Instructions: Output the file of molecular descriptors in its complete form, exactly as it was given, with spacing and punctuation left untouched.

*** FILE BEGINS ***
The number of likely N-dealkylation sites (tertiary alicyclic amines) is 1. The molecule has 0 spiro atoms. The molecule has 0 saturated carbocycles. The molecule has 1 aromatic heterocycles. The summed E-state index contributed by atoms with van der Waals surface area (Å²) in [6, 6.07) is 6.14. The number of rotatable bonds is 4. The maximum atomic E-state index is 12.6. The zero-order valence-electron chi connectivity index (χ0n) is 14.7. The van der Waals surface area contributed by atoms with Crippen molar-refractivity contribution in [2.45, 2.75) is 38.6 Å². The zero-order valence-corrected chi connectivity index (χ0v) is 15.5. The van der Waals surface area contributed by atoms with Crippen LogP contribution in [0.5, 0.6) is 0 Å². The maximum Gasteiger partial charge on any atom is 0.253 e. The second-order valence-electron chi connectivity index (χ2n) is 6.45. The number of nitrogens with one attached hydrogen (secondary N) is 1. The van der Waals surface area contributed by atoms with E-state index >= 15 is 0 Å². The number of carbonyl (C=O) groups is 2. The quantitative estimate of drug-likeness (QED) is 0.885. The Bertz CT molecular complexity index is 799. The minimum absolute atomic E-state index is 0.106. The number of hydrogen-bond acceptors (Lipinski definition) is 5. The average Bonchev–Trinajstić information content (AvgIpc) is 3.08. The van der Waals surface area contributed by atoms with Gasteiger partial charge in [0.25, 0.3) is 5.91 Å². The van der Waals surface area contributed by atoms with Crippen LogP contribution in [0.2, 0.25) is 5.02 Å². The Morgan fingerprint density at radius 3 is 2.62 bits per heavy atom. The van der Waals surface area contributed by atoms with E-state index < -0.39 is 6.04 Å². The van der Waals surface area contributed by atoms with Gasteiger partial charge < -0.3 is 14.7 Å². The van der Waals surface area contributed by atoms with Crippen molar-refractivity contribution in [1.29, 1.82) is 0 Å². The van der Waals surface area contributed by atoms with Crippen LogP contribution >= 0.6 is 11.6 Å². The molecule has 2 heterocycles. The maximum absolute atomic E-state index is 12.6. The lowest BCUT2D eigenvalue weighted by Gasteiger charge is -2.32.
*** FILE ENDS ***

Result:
The number of likely N-dealkylation sites (tertiary alicyclic amines) is 1. The molecule has 0 spiro atoms. The molecule has 0 saturated carbocycles. The molecule has 1 aromatic heterocycles. The summed E-state index contributed by atoms with van der Waals surface area (Å²) in [6, 6.07) is 6.14. The number of rotatable bonds is 4. The maximum atomic E-state index is 12.6. The zero-order valence-electron chi connectivity index (χ0n) is 14.7. The van der Waals surface area contributed by atoms with Crippen molar-refractivity contribution in [2.45, 2.75) is 38.6 Å². The zero-order valence-corrected chi connectivity index (χ0v) is 15.5. The van der Waals surface area contributed by atoms with Crippen LogP contribution in [0.5, 0.6) is 0 Å². The maximum Gasteiger partial charge on any atom is 0.253 e. The second-order valence-electron chi connectivity index (χ2n) is 6.45. The number of nitrogens with one attached hydrogen (secondary N) is 1. The van der Waals surface area contributed by atoms with E-state index >= 15 is 0 Å². The number of carbonyl (C=O) groups is 2. The quantitative estimate of drug-likeness (QED) is 0.885. The Bertz CT molecular complexity index is 799. The minimum absolute atomic E-state index is 0.106. The number of hydrogen-bond acceptors (Lipinski definition) is 5. The average Bonchev–Trinajstić information content (AvgIpc) is 3.08. The van der Waals surface area contributed by atoms with Gasteiger partial charge in [0.25, 0.3) is 5.91 Å². The van der Waals surface area contributed by atoms with Crippen LogP contribution in [0.2, 0.25) is 5.02 Å². The Morgan fingerprint density at radius 3 is 2.62 bits per heavy atom. The van der Waals surface area contributed by atoms with E-state index < -0.39 is 6.04 Å². The van der Waals surface area contributed by atoms with Gasteiger partial charge < -0.3 is 14.7 Å². The van der Waals surface area contributed by atoms with Crippen molar-refractivity contribution in [1.29, 1.82) is 0 Å². The van der Waals surface area contributed by atoms with Crippen LogP contribution >= 0.6 is 11.6 Å². The molecule has 2 heterocycles. The maximum absolute atomic E-state index is 12.6. The lowest BCUT2D eigenvalue weighted by Gasteiger charge is -2.32.